Like torture and cruel and unusual punishment, the under-treatment of pain is a human rights issue.
“Lack of access to essential medicines such as morphine or methadone for treatment violates the right to the highest attainable standard of health, which is one of the human rights conventions that all countries in the world have signed on to,” says Dr. Katherine Pettus, an advocacy officer for the International Association for Hospice and Palliative Care. “It also violates the right to be free from torture and constitutes cruel and unusual punishment.”
I see I’m not the only one to consider the withholding of pain medication as torture.
The Opioid Gap
Rich nations have access to a wide variety of opioids, from Tylenol with codeine to morphine tablets to fentanyl patches and lollipops. Just four countries—the US, Canada, the UK and Australia—consume an astonishing 68% of the opioids produced by the pharmaceutical industry. Low- and middle-income countries together account for just 7% of global use.
Put even more starkly, opioids are virtually unavailable in over 150 countries.
Opioids are on the WHO list of essential medicines for human health and well-being. Moreover, the drugs are inexpensive—just pennies per dose—and easy to administer.
A Cruel System
The most significant barrier to equality is the international drug control system, led by the United Nations Office on Drugs and Crime (UNODC) and the International Narcotics Control Board (INCB).
Drug war propaganda promotes two myths about opioids: that they are always dangerous and instantly addictive. The exaggeration of the effects of opioids combined with “zero tolerance” spills over into the use of the drugs in medical settings. Widespread “opioidphobia” affects physicians and even patients who would benefit from taking narcotics. Pain is political.
The United Nations Single Convention on Narcotic Drugs was signed in 1961 and tasked the INCB with ensuring that a global supply of licit opioids was available for medical purposes. The convention states: “The medical use of narcotic drugs continues to be indispensable for the relief of pain and suffering and adequate provision must be made to ensure the availability of narcotic drugs for such purposes.” But for 50 years the INCB has focused on preventing illicit use and diversion of narcotics into the black market, rather than ensuring that countries have sufficient supplies of medical narcotics.
To that end, the INCB has created an unnecessarily complicated and expensive narcotic supply chain system.
Governments have to provide estimates and statistical returns to the INCB on the quantities of drugs required, manufactured and consumed.
This onerous structure of surveillance and accountability makes it almost impossible for poor nations to comply.
“The INCB is set up to create barriers for countries to get licit drugs because it’s trying to keep out illicit drugs. On the one hand, it’s supposed to ensure adequate provision of narcotic drugs for medical purposes and, on the other, prevent diversion and abuse. Their sights are set on stopping the latter and as a result access to pain medication suffers.”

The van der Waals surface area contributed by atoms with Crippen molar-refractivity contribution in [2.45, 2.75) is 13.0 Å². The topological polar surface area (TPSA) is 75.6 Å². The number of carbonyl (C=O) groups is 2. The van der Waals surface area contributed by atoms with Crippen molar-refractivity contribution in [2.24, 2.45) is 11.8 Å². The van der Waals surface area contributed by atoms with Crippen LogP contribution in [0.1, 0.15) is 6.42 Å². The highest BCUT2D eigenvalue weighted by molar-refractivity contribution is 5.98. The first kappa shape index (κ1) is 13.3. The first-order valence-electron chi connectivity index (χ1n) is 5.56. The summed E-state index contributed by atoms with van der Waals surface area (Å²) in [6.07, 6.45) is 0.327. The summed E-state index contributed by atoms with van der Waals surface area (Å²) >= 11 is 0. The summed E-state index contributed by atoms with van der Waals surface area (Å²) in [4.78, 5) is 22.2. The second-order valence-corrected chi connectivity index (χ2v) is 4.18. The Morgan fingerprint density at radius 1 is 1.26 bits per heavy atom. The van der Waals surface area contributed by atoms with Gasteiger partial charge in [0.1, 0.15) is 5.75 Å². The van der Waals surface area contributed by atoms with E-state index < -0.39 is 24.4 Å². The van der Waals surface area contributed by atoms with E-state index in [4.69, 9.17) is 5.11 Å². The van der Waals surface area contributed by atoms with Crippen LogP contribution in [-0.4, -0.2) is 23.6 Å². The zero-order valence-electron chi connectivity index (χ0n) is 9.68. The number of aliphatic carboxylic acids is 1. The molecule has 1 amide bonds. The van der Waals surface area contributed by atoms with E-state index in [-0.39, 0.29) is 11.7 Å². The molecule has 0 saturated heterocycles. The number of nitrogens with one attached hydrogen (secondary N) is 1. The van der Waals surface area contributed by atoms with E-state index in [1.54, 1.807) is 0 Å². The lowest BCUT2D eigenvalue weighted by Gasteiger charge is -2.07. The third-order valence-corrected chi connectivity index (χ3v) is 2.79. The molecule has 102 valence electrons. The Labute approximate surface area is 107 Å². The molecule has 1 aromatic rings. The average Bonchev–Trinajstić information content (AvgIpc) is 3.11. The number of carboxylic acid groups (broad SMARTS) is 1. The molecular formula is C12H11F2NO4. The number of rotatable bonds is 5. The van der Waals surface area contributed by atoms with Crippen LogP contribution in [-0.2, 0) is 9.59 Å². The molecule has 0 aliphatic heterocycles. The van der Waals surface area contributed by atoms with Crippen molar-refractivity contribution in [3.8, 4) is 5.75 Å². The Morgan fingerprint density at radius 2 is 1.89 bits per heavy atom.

In many countries in Africa, where some of the most severe opioid shortages are found, few hospitals or pharmacies choose to stock morphine—the gold standard in treating moderate to severe pain—because of administrative obstacles and cost.
Meanwhile in Mexico City, a metropolis of 21 million-plus people, just nine hospitals and pharmacies stock morphine due to cumbersome regulatory requirements. India is yet another example of a country where cancer patients must suffer unnecessarily; according to Dr. M.R. Rajagopal, a leading palliative care specialist, doctors in 27 of India’s 28 states are too afraid to prescribe morphine for fear of legal consequences.
The lack of access to pain medication has horrific consequences all over the planet. “In Russia, a country where access to morphine is restricted and methadone is illegal, several highly placed military officers have taken their own lives because they had cancer and were in such pain,”
“in countries where these medicines are very limited, family members who don’t want to see their loved ones suffering go to the illicit market to get heroin or whatever they can get on the street. Then they are often imprisoned and subjected to very harsh sentences for helping their family member.”
National governments in rich as well as poor countries, taking their cue from the INCB, continue to erect additional hurdles to obtaining pain relief. In the US, where 24-hour pharmacies stock stacks of prescription painkillers, people in chronic pain are still routinely undertreated. Pain doctors and their patients are caught in the crosshairs of the War on Drugs. All physicians who prescribe opioids must register with the Drug Enforcement Administration (DEA) and every prescription they write is put in a database and tracked.